December 13, 2019
(Editor’s note: We are determining the RACE OF THE DECADE. If you didn’t participate in the first round, you can find an overview of what is going on here.)
The first round of December Madness – LetsRun.com’s 64-Race Battle for Race Of The Decade – is in the books and the action in the opening round was spectacular. The matchup between the GOAT – Kenenisa Bekele and his win in Berlin in 2019 – and the People’s Champ in Yuki Kawauchi and his 2018 Boston win – is a battle that track and field fans will be talking about for decades as it featured a controversial finish and was decided by a single vote. In the other instant classic, Des Linden‘s win at the 2018 Boston Marathon knocked off Shalane Flanagan and her win in 2017 New York.
You can read a recap of the first round here: Race of the Decade, First Round Recap: Kenenisa Bekele’s 2019 Berlin Win Defeats Yuki Kawauchi’s 2018 Boston Win In Controversial Fashion, Plus Des Linden Takes Down Shalane Flanagan in Instant Classic
Below you’ll find the 16 matchups for all four regions (4 in each region) in the round of 32 in our Race of the Decade bracket. Voting for the 2nd round will be open until the end of the day (midnight ET) on Sunday, December 15. Seeds are in ().
There are some great matchups. Which was a better race – Kenenisa Bekele’s Great North Run win in 2013 or his 2:01:41 2019 Berlin Marathon shocker? Which was better – the 2019 world’s women’s 400 or the 2016 Olympic women’s 400? How does this year’s historic women’s 1500 final at World’s compare to the 2016 Olympics men’s 1500 final? Or what about Mo Farah and Galen Rupp going 1-2 in the Olympics versus Emma Coburn and Courtney Frerichs going 1-2 at Worlds?
Seeds are in ().
Race descriptions by Jonathan Gault.
Rudisha Region, Matchup #1
(1) 2012 Olympics, men’s 800 meters
David Rudisha’s finest hour, which featured two Americans breaking 1:43 and poor Andrew Osagie running 1:43.77 and finishing last, is best described by 17 letters: WR, WJR, PB, PB, PB, NR, SB, PB.
(9) 2019 World Championships, men’s 3,000-meter steeplechase
For the first time since 1987, it looked as if a non-Kenyan-born athlete was going to win a global steeple gold at the 2019 World Championships in Doha. After lying dormant for years, Ethiopia had finally emerged as a steeple power, and Kenya’s best hope, reigning world/Olympic champ Conseslus Kipruto, had been hobbled by injuries — he had finished just two races in 2019 entering the meet. Yet Kipruto, with the weight of a nation on his shoulders, simply refused to lose, outkicking Ethiopia’s Lamecha Girma by .01 to ensure the title remained in Kenyan hands.
Rudisha Region, Matchup #2
(4) 2016 Olympics, men’s 1500 meters
If you’re an American, you remember where you were when you watched this one. In a tactical masterclass, Matthew Centrowitz won the United States’ first Olympic 1500 gold in 108 years by leading almost wire-to-wire.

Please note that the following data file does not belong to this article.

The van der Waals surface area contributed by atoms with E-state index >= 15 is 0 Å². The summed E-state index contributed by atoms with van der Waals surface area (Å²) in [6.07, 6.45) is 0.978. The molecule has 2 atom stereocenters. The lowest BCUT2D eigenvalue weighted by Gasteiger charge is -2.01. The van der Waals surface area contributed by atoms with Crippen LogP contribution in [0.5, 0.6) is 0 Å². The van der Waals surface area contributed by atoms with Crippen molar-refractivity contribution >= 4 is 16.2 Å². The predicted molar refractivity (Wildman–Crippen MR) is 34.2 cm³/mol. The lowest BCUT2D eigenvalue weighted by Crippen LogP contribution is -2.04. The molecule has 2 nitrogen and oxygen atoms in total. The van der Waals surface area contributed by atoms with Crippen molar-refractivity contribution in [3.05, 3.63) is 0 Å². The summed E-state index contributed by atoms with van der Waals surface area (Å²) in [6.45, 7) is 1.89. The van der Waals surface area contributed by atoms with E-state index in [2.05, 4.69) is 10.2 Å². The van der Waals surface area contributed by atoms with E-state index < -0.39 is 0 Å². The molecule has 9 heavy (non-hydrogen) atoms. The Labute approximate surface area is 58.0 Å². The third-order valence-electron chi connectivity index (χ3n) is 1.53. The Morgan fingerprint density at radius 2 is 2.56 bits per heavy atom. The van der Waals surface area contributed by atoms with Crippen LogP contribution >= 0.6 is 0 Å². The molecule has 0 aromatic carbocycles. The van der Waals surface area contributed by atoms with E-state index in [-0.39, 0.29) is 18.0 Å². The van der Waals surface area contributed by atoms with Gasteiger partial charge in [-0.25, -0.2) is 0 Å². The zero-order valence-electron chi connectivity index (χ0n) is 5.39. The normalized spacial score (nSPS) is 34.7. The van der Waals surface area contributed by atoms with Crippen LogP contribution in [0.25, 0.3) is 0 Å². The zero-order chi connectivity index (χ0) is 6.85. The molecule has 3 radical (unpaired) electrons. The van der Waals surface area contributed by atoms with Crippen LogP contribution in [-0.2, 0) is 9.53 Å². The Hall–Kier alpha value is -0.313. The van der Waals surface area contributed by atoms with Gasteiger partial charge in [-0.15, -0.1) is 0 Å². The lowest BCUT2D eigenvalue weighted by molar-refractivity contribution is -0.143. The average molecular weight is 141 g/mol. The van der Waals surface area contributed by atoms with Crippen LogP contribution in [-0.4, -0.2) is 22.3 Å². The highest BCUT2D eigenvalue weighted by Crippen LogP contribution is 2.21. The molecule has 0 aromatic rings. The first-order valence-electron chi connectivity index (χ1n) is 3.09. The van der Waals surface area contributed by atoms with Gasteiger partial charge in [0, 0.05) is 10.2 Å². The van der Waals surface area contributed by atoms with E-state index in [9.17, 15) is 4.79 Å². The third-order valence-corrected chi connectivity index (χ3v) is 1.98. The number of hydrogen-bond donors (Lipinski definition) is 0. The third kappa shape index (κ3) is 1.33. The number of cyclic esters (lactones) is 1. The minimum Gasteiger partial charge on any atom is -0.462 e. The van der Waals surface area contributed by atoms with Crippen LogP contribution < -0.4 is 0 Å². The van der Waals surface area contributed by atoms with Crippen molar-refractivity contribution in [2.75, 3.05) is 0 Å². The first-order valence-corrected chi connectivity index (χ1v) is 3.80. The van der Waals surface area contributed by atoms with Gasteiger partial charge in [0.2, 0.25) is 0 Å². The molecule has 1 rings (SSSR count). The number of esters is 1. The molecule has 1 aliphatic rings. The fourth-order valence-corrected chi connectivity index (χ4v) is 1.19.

Halfway through the race, the tension began building as one question — Can he hold on? — permeated the mind of everyone watching. Yes, he could.
One moment that you may have overlooked from this race: Centrowitz actually lost the lead briefly to Ayanleh Souleiman with 500 meters to go. Centrowitz’s inside pass 50 meters later — which set him up perfectly for the blazing 50.6 final lap — is one of the most underrated tactical moves in Olympic history.
(5) 2019 World Championships, women’s 1500 meters
Two months later, the results still don’t make any sense. Shelby Houlihan ran 3:54, destroyed the American record, and finished fourth. Led by Sifan Hassan’s sublime 3:51, five women broke 3:56, six broke 3:57, and nine broke 4:00 in the deepest non-Chinese race of all time.
Rudisha Region, Matchup #3
(3) 2017 World Championships, men’s 5,000 meters
For almost six years, Mo Farah had been unbeatable. Starting with the 5,000 meters at the 2011 Worlds, Farah had won 10 straight global track finals, including the 10,000 a week earlier at the 2017 Worlds in his home city of London. Farah, who prior to the meet had announced 2017 would be his final year on the track (spoiler alert: it wasn’t) was trying to go out as a champion, but Ethiopia’s Muktar Edris had other plans, upsetting him at London Stadium and turning Farah’s own Mobot against him in celebration.
(11) 2015 Paris Diamond League, men’s steeplechase
Despite a brilliant 8:00.45 American record, the question for Evan Jager at Paris 2015 will always be, What if? 7:56 or 7:57 was in play on a day where everything went right for the American — except the final barrier.
Click here to be taken to last lap of video below.
Rudisha Region, Matchup #4
(2) 2017 World Championships, women’s 3,000-meter steeplechase
Entering the 2017 Worlds, no American, male or female, had ever medalled in the steeplechase at the World Championships. That changed, dramatically, in London. Pre-race favorite Beatrice Chepkoech forgot to hurdle the first water barrier and, as she tried to catch up following her mistake, fell on another barrier.
Somehow, Chepkoech fought her way back to the lead by the bell, but she had nothing left. With Olympic champ/world record holder Ruth Jebet struggling, that left the door open for Americans Emma Coburn and Courtney Frerichs, who blew through it by running huge PRs (five seconds for Coburn, fifteen for Frerichs) to go 1-2 in one of the biggest upsets in World Championship history.